Mesothelial cell HIF1α expression is metabolically downregulated by metformin to prevent oncogenic tumor-stromal crosstalk


  • P.C. Hart
  • H.A. Kenny
  • N. Grassl
  • K.M. Watters
  • L.M. Litchfield
  • F. Coscia
  • I. Blaženović
  • L. Ploetzky
  • O. Fiehn
  • M. Mann
  • E. Lengyel
  • I.L. Romero


  • Cell Reports


  • Cell Rep 29 (12): 4086-4098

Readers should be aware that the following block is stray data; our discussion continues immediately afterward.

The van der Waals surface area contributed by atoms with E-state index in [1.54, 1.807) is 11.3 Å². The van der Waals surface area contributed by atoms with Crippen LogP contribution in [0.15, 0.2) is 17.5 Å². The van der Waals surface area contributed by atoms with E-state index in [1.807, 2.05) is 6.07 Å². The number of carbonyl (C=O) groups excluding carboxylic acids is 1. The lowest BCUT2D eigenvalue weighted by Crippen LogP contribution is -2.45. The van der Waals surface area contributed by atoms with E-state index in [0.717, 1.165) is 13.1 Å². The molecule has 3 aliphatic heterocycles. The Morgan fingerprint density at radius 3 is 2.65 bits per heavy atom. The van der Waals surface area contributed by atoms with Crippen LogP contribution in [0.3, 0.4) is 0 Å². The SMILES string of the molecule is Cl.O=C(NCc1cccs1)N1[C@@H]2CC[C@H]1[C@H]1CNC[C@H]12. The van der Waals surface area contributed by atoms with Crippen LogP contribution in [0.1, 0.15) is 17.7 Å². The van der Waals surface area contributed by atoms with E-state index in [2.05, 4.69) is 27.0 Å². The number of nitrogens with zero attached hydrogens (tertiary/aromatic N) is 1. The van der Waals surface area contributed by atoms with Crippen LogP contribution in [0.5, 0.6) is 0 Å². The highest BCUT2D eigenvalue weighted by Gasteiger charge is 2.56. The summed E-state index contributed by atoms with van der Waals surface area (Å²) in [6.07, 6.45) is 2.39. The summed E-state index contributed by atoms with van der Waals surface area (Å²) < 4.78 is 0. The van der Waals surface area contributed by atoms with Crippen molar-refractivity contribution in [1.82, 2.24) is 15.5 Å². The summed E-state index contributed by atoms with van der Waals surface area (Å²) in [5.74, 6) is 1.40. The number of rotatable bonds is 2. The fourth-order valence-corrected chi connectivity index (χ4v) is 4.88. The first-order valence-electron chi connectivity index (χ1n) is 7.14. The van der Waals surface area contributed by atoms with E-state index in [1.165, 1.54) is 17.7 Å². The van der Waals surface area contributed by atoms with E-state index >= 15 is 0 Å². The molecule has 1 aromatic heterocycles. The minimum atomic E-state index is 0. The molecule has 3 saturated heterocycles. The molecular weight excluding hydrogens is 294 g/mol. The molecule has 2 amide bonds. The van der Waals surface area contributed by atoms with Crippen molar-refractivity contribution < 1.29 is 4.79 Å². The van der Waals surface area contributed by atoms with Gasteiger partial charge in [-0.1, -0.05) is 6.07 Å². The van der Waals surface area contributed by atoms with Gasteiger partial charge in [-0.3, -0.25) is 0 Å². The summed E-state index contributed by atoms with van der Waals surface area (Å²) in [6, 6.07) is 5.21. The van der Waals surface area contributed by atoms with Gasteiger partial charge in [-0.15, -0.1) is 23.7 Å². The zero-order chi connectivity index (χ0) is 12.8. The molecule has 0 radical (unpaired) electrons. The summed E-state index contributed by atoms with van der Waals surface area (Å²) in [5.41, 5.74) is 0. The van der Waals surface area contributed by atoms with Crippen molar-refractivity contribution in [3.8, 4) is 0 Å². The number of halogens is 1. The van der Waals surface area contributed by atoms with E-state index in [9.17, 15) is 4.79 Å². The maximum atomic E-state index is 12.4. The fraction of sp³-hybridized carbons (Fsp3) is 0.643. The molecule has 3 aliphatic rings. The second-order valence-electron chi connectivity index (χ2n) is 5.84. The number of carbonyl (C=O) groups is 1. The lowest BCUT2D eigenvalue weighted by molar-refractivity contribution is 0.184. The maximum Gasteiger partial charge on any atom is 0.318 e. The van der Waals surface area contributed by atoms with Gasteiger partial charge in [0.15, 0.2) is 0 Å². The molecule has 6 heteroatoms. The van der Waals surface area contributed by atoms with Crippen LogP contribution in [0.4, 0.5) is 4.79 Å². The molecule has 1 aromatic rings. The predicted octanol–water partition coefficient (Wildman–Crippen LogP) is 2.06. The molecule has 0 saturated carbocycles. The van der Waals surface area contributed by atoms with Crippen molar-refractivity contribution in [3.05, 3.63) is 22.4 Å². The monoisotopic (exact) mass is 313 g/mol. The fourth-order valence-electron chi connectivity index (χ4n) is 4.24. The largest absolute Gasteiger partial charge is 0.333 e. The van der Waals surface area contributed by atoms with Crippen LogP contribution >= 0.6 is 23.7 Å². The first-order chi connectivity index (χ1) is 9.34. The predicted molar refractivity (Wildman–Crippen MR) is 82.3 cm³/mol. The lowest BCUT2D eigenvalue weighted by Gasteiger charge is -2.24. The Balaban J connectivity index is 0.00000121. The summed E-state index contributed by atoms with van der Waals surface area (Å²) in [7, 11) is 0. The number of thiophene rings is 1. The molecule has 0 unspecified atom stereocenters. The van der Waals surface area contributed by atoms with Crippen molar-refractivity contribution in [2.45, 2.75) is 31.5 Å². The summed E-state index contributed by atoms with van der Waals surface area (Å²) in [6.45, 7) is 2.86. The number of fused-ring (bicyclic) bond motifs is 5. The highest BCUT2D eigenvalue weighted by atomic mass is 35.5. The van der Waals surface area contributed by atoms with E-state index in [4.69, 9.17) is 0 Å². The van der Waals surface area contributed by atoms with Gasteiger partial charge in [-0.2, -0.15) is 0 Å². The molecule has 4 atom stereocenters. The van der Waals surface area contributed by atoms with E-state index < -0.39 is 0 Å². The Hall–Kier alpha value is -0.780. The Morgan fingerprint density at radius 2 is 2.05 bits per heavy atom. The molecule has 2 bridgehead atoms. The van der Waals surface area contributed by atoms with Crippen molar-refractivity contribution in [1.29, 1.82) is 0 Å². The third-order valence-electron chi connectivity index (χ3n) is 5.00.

• The tumor microenvironment (TME) plays a pivotal role in cancer progression, and, in ovarian cancer (OvCa), the primary TME is the omentum. Here, we show that the diabetes drug metformin alters mesothelial cells in the omental microenvironment. Metformin interrupts bidirectional signaling between tumor and mesothelial cells by blocking OvCa cell TGF-β signaling and mesothelial cell production of CCL2 and IL-8. Inhibition of tumor-stromal crosstalk by metformin is caused by the reduced expression of the tricarboxylic acid (TCA) enzyme succinyl CoA ligase (SUCLG2). Through repressing this TCA enzyme and its metabolite, succinate, metformin activated prolyl hydroxylases (PHDs), resulting in the degradation of hypoxia-inducible factor 1α (HIF1α) in mesothelial cells. Disruption of HIF1α-driven IL-8 signaling in mesothelial cells by metformin results in reduced OvCa invasion in an organotypic 3D model. These findings indicate that tumor-promoting signaling between mesothelial and OvCa cells in the TME can be targeted using metformin.